• Best Practices
    • Place $match at the beginning of the pipeline to reduce the number of documents as soon as possible! Best Practice #1
    • Use $project to remove not needed fields in the documents as soon as possible! Best Practice #2
    • When being placed at the beginning of the pipeline these operators can make use of indices: $match $sort $limit $skip The above operators can equally use indices when placed before these operators: $project $unwind $group Best Practice #3
    • Mapping of MongoDB to SQL
    • Mapping SQL MongoDB Aggregation WHERE $match GROUP BY $group HAVING $match SELECT $project ORDER BY $sort LIMIT $limit SUM() $sum COUNT() $sum join No equivalent operator ($unwind has somehow equivalent functionality for embedded fields)
    • Example: Online shopping { cust_id: “sheldon1", ord_date: ISODate("2013-04-018T19:38:11.102Z"), status: ‘purchased', price: 105,69, items: [ { sku: “nobel_price_replica", qty: 3, price: 29,90 }, { sku: “wheaton_voodoo_doll", qty: 1, price: 15,99 } ] }
    • Count all orders SQL MongoDB Aggregation SELECT COUNT(*) AS count FROM orders db.orders.aggregate( [ { $group: { _id: null, count: { $sum: 1 } } }])
    • Average order price per customer SQL MongoDB Aggregation SELECT cust_id, SUM(price) AS total FROM orders GROUP BY cust_id ORDER BY total db.orders.aggregate( [ { $group: { _id: "$cust_id", total: { $sum: "$price" } } }, { $sort: { total: 1 } }])
    • Sum up all orders over 250$ SQL MongoDB Aggregation SELECT cust_id, SUM(price) as db.orders.aggregate( [ { $match: { status: 'A' } }, total { $group: { _id: "$cust_id", FROM orders WHERE status = ‘purchased' total: { $sum: "$price" } } }, GROUP BY cust_id { $match: { total: { $gt: 250 HAVING total > 250 }}}])
    • More examples http://docs.mongodb.org/manual /reference/sql-aggregationcomparison/
    • Lab time! Lab Nr. 05 Time box: 20 min
    • Replication: High Availability with MongoDB
    • Why do we need replication? • Hardware is unreliable and is doomed to fail! • Do you want to be the person being called at night to do a manual failover? • How about network latency? • Different use cases for your data – “Regular” processing – Data for analysis – Data for backup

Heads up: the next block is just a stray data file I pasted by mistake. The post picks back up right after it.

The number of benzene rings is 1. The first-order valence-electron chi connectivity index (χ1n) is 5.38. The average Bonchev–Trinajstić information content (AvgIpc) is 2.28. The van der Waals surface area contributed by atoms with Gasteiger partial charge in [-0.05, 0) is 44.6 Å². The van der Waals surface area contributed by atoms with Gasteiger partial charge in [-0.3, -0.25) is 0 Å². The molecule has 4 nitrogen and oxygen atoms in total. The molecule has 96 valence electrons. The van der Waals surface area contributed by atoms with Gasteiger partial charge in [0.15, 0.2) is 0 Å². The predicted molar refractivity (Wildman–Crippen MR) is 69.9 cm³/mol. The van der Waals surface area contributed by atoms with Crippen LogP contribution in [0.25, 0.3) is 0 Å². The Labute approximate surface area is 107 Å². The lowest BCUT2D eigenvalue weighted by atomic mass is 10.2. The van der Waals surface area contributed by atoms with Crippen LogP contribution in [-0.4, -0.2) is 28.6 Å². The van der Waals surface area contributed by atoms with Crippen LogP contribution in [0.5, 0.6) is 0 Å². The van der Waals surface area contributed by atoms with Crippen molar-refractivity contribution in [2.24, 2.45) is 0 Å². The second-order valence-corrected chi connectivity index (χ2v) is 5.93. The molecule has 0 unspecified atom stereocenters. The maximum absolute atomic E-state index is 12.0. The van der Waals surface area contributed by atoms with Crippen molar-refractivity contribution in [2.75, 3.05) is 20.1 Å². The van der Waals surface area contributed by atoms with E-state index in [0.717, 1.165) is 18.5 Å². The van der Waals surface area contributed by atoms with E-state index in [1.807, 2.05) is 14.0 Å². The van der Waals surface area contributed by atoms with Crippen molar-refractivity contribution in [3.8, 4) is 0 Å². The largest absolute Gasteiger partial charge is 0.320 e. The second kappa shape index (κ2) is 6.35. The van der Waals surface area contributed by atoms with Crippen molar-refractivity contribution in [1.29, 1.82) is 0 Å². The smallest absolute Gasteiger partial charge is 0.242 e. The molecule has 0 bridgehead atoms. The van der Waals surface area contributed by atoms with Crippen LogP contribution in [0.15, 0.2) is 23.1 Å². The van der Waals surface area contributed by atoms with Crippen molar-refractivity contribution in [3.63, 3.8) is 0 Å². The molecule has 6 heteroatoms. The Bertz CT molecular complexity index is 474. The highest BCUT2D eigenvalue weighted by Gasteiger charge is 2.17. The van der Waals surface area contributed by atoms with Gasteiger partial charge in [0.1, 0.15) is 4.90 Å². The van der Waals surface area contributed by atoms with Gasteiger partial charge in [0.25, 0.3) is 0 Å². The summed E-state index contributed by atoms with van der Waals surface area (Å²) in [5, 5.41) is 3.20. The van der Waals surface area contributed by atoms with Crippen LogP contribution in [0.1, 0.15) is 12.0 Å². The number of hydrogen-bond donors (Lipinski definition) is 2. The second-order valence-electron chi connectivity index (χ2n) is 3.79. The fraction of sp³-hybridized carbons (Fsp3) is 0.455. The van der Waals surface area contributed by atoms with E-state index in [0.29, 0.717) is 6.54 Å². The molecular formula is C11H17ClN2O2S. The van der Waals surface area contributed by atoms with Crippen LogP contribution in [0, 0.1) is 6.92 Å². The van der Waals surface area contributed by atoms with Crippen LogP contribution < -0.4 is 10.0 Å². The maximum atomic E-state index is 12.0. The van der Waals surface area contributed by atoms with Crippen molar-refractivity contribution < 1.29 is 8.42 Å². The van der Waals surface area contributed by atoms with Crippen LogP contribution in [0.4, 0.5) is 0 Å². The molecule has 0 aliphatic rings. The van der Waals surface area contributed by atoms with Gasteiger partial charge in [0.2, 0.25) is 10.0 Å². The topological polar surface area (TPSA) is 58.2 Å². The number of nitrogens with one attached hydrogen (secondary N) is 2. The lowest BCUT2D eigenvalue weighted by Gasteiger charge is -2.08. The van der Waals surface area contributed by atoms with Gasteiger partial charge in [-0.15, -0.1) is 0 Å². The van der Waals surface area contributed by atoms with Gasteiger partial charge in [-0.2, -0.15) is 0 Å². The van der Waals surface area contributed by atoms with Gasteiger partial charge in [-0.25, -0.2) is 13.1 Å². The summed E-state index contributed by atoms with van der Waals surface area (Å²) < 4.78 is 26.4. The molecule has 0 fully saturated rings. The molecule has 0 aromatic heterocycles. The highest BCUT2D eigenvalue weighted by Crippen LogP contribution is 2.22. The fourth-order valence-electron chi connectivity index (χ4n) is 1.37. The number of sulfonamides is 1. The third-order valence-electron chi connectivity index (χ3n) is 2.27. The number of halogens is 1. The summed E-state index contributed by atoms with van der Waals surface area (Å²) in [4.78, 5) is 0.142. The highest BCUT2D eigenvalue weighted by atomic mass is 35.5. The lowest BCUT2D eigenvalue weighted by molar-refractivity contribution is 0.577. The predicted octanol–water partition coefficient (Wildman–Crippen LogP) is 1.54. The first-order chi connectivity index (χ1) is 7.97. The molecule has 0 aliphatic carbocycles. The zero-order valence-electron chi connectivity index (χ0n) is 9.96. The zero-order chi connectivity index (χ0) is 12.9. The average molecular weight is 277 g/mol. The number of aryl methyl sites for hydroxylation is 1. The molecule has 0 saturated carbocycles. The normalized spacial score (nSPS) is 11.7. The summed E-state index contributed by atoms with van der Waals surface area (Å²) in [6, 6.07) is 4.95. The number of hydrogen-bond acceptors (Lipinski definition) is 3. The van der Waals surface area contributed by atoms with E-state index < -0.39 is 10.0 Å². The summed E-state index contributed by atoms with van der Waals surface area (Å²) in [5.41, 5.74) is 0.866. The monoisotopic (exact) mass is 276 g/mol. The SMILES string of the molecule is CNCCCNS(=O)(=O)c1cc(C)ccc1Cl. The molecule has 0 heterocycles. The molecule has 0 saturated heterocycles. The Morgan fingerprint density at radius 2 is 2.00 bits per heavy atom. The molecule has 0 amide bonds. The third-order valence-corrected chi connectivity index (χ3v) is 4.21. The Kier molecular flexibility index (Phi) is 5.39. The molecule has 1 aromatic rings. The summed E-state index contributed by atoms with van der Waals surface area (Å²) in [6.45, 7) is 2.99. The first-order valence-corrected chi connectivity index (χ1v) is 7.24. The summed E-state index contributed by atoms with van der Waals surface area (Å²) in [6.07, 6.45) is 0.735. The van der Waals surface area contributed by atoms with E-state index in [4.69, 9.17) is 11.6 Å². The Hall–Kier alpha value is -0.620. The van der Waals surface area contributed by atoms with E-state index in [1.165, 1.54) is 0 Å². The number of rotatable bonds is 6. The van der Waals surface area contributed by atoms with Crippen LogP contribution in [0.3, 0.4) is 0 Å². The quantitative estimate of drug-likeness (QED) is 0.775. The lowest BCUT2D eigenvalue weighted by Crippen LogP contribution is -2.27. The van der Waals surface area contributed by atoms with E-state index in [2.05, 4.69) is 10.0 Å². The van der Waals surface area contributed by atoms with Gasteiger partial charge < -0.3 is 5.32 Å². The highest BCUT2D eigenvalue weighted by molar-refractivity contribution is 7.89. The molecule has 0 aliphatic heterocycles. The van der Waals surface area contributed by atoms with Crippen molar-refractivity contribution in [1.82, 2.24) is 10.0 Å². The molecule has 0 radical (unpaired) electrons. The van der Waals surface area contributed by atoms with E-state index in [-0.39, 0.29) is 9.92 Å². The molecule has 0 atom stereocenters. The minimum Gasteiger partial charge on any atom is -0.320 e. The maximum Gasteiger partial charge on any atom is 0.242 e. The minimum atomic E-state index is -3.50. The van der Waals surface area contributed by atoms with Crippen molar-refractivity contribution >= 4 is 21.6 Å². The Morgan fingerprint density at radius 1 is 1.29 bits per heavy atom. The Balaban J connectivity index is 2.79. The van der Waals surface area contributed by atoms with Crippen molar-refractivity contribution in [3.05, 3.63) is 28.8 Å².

• Life cycle of a replica set
    • Replica set – Create
    • Replica set – Initializing
    • Replica set – Node down
    • Replica set – Failover
    • Replica set – Recovery
    • Replica set – Back to normal
    • Roles & Configuration
    • Replica sets - Roles
    • Configuration I > conf = { _id : "mySet", members : [ {_id : 0, host : "A”, priority : 3}, {_id : 1, host : "B", priority : 2}, {_id : 2, host : "C”}, {_id : 3, host : "D", hidden : true}, {_id : 4, host : "E", hidden : true, slaveDelay : 3600} ] } > rs.initiate(conf)
    • Configuration II > conf = { _id : "mySet”, members : [ Primary data center {_id : 0, host : "A”, priority : 3}, {_id : 1, host : "B", priority : 2}, {_id : 2, host : "C”}, {_id : 3, host : "D", hidden : true}, {_id : 4, host : "E", hidden : true, slaveDelay : 3600} ] } > rs.initiate(conf)
    • Configuration III > conf = { _id : "mySet”, members : [ Secondary data center (Default priority = 1) {_id : 0, host : "A”, priority : 3}, {_id : 1, host : "B", priority : 2}, {_id : 2, host : "C”}, {_id : 3, host : "D", hidden : true}, {_id : 4, host : "E", hidden : true, slaveDelay : 3600} ] } > rs.initiate(conf)
    • Configuration IV > conf = { _id : "mySet”, members : [ {_id : 0, host : "A”, priority : 3}, {_id : 1, host : "B", priority : 2}, Analytical data e.g. for Hadoop, Storm, BI, … {_id : 2, host : "C”}, {_id : 3, host : "D", hidden : true}, {_id : 4, host : "E", hidden : true, slaveDelay : 3600} ] } > rs.initiate(conf)
    • Configuration V > conf = { _id : "mySet”, members : [ {_id : 0, host : "A”, priority : 3}, {_id : 1, host : "B", priority : 2}, {_id : 2, host : "C”}, {_id : 3, host : "D", hidden : true}, {_id : 4, host : "E", hidden : true, slaveDelay : 3600} ] } > rs.initiate(conf) Back-up node
    • Data consistency
    • Strong consistency
    • Eventual consistency
    • Write Concern • Different levels of data consistency • Acknowledged by – Network – MongoDB – Journal – Secondaries – Tagging
    • Acknowledged by network „Fire and forget“
    • Acknowledged by MongoDB Wait for Error
    • Acknowledged by Journal Wait for Journal Sync
    • Acknowledged by Secondaries Wait for Replication
    • Tagging while writing data • Available since 2.0 • Allows for fine granular control • Each node can have multiple tags – tags: {dc: "ny"} – tags: {dc: "ny", subnet: „192.168", rack: „row3rk7"} • Allows for creating Write Concern Rules (per replica set) • Tags can be adapted without code changes and restarts